a ubiquitous Christmas entry was necessary
This story came to me while I was putting up my first fake tree of my life ever this past week. I have always been a purist when it comes to having a real tree, and I feel as though a part of my childhood died when I bought the PVC tree. But I just couldn't imagine pine needles everywhere in my brand new house. Isn't that a terrible reason to switch to fake? But I bought a white PVC tree, I figured if you're going to go fake don't make people ask if it's fake, be as blatantly fake as possible.
You know how your parents tell you to not put anything in the electrical socket? I listened. I was a really obedient child, I had seven examples of what not to do ahead of me and knew that if I didn't listen consequences were imminent, not something to be toyed with. I am not a parent, and when I do have kids I plan on telling my kids once. If they are near the stove and hear me say no then touch the hot pot I think they will learn that I mean business pretty quick. I say this in the hopes that you will keep me accountable because I'm sure having a mini me is going to soften that resolve pretty quickly. So, anyway, I never put anything that didn't belong in the socket, it was a healthy fear but it wasn't a fully understood fear. I knew that I could get hurt but understanding how electricity was conducted was never discussed. I'm not asking to go back in time and ask my parents to let me jam a fork in the plug, just maybe some clarity as to why may have helped to alleviate some confusion.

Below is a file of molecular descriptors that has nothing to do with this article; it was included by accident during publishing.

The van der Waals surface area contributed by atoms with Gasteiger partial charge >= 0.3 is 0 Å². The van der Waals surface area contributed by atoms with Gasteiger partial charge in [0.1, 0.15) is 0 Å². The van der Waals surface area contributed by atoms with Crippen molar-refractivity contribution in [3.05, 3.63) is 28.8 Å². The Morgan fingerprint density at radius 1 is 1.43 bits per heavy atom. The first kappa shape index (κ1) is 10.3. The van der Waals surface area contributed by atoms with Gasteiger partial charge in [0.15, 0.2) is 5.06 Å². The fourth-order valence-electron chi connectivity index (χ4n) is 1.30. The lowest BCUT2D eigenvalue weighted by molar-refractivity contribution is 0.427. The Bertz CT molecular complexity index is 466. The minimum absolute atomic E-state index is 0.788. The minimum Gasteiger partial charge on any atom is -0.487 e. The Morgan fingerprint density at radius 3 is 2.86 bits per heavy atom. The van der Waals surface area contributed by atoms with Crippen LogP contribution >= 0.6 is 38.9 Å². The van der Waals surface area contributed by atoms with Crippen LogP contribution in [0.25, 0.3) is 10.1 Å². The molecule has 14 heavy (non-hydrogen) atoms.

I was six or seven, it was Christmas time, and my sister had just braided my hair in twin french braids. I was wearing onesie pyjamas that were made of some awful polymer that was like wearing a garbage bag to bed, and it had booties attached to make it a mini sauna, honestly, my mother wonders why I was such a violent sleeper, it could have had something to do with the heat chamber of death that I wore to bed every night. Of course I thrashed, I dreamt I was in a house fire every time I slept.
So, there I am, just after a bath, warm and snuggly in my sauna pyjamas, braids down my head in the poor-man's curlers, and I was asked to go unplug the Christmas tree. The presents were set out already and I was small enough to squeak by and reach the plug. Every one was in the TV room and the tree was in the living room. I tip toed by the presents and mission-impossibled it to the outlet. I was precariously wedged between a real tree and a small fragile coffee table hovering over the presents and barely balancing. I reached down and tried to pull out the plug. It was stuck in quite tightly.
I wiggled it.
I wiggled it harder. It just wouldn't budge.
I thought, 'maybe I should get a better grip on it' and I moved my tiny fingers closer to the wall outlet and gripped the metal prongs of the plug.
The tree's lights went out and I felt this really odd sensation rip through my body. It felt like my blood vibrated within my veins. I had no idea what happened. I gingerly made my way away from the tree and stood looking at it, as though I was asking it, "what happened?". I gave my body a little shake a la hokey pokey in an effort to get rid of the current that pulsed within me. I felt like my body got a little reset button pressed.
But here's the real kicker, I was embarrassed that I didn't know what had occurred so I didn't tell anyone. I didn't know that I was actually electrocuted. It was the oddest sensation, and it must have been a pretty good shock because I had little frizzy hairs sticking out of my braids atop my head.
I lived to tell the tale. But man, being electrocuted is such an odd feeling. It's shocking. And I think of that every time that I am decorating the tree at Christmas time. Be merry.